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The cover of the last Radio Times Television Supplement, from July 1937. The final programme before TV's three week 'holiday' was Review of Revues, which included Valerie Hobson, later the wife of John Profumo MP...

Starting eighty years ago today, in the summer of 1937, television took a holiday for three weeks. The service was still in its infancy, and engineers at Alexandra Palace needed to carry out maintenance on equipment which they were still working out how to use.

Radio Times had given fair warning to the handful of television viewers then tuning in. The issue published on 10 July announced: "INTERIM:  In order that an overhaul and certain internal adjustments may be carried out at Alexandra Palace, transmissions will be suspended for three weeks, beginning on Monday, July 26.  There will, however, be television transmissions from Wimbledon of the Davis Cup on July 26 and Tuesday, July 27, between 3pm and 4pm, with an extension until 4.30pm if necessary.” The tennis was transmitted as promised, but in fact transmissions continued for the whole period, albeit only of test programmes.

Television had been going for just under a year by summer 1937. Though the official launch was in November 1936, there was a special transmission to the annual RadiOlympia exhibition in August that year, followed by a few weeks of test programmes. All of these alternated the Baird and Marconi-EMI television systems, which the government’s Television Advisory Committee had decided should be trialled for up to six months before the final system was chosen.

By the end of January 1937 however, it was clear to the BBC and the Advisory Committee that although it had some good features, the Baird system, involving separate Spotlight studio (for close-ups) and Intermediate Film (for long shots), was too impractical to take any further. Marconi-EMI, with its higher resolution picture of 405 lines, and more flexible working method, became the sole television format.

That said, there were still issues to be resolved, and so it was decided to take the single studio (Studio A) then in use out of service for a few weeks. The break also saw the end of the Radio Times Television Supplement, which was glossy, lavishly illustrated and expensive to produce; indeed there were no television listings at all in the magazine during the three weeks.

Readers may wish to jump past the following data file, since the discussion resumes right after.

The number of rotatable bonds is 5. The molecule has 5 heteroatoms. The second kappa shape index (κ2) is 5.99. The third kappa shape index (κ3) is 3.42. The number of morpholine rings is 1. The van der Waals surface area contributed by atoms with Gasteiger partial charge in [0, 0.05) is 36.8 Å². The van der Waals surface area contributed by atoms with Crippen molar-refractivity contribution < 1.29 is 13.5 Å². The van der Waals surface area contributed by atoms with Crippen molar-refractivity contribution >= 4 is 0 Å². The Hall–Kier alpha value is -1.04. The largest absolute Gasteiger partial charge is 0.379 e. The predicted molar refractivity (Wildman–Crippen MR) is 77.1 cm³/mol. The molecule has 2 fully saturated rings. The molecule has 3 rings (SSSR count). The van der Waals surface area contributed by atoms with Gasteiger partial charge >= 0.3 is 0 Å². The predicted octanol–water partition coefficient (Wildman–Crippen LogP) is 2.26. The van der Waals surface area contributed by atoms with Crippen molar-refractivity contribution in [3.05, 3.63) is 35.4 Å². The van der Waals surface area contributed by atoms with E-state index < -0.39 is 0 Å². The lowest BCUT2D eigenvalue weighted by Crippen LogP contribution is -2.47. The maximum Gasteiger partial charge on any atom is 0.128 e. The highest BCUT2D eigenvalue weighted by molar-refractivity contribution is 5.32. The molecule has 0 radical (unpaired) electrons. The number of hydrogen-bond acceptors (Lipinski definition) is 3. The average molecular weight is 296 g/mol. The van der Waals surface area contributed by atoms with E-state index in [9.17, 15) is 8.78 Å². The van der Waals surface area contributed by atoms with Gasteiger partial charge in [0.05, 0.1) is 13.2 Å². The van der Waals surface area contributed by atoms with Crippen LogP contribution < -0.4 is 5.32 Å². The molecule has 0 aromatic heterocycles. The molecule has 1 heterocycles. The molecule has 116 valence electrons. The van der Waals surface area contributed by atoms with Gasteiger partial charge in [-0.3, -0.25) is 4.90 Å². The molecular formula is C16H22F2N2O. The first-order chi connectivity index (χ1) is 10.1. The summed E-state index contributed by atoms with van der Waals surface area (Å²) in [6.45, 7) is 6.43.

Jasmine Bligh, one of the original trio of television announcers, seen in an off-screen still from August 1937. She was distantly related to Captain Bligh of 'Mutiny on the Bounty' fame

In terms of content and viewing hours, television at this time was still very limited in scope: there was only an hour’s transmission in the afternoon and the same in the evening. During the ‘holiday’ period, films started to be shown in the morning, initially cinema newsreels, and something called Ace Magazine. These gave electrical retailers something to show when demonstrating sets in the morning, even if only during a one-hour window.

This period also saw the debut of the BBC Demonstration Film, which would endure until the mid-1950s in a constantly-changing form. As the recording of electronic pictures, even onto film, had not yet been satisfactorily achieved, demonstration films were made as conventional films, recreating selected items with the original performers. Apart from still photographs and a couple of short excerpts from actual transmissions which have survived, demonstration films are about the only idea we have of what the earliest television looked like.

There was no television transmitted on Saturday 31 July, or Bank Holiday Monday, 2 August. There was also no transmission on Sunday 1 August - or any other Sunday (until April 1938). Sundays in the 1920s and 1930s were regarded as being very special by the BBC, under the influence of the strictly religious Director General, Sir John Reith. As Reith was no fan of television generally, it is perhaps not surprising that Sunday was television’s regular day off, and this only changed a couple of months before Reith left the BBC.

Adagio dancers the Bega Four performing on an edition of Cabaret Cartoons in 1937, while being drawn by cartoonist Harry Rutherford (right), who had studied alongside L.S. Lowry

There were occasional technical breakdowns, though it is not recorded whether these were spontaneous or the result of the maintenance work. There were no evening transmissions during this period, and the afternoon programmes were transmitted earlier than normal. On the last day of the ‘holiday’ period, Saturday 14 August, the service closed down at midday.

Television returned to normal at 3pm the following Monday, August 16. Jasmine Bligh was the announcer, and the first show, after a newsreel, was a ‘mixed programme’ consisting of Indian dances by Mayura Vincent, songs by John Thompson, and an adapted Tolstoy story “Capital Punishment”, starring Charles Lefeaux. After an ‘interest’ film, Bugle from Blue Grass, there was more drama, starring Jean Forbes-Robertson in Scenes from Romeo and Juliet, with Michael Redgrave as Romeo, although he was not credited in Radio Times. (Unfortunately for technical reasons these listings are not presently on the Genome database.)

Evening programmes included veteran actor Bransby Williams in his celebrated monologues, a talk on commercial art, and another newsreel. The transmission concluded with Cabaret Cartoons, with Harry Rutherford doing lightning sketches of the performers, including singer Ingrid Linck, ‘upside-down dancers’ the Topsy-Turvey Two, and adagio dancers the Bega Four. (Two scheduled acts, Trudi Binar and The Grip Four, did not appear.) The programme was directed by the television programme organiser, Cecil Madden.

And so television carried on. It never again took a ‘holiday’ – unless you count the Second World War, the 1947 Fuel Crisis, and the occasional strike…

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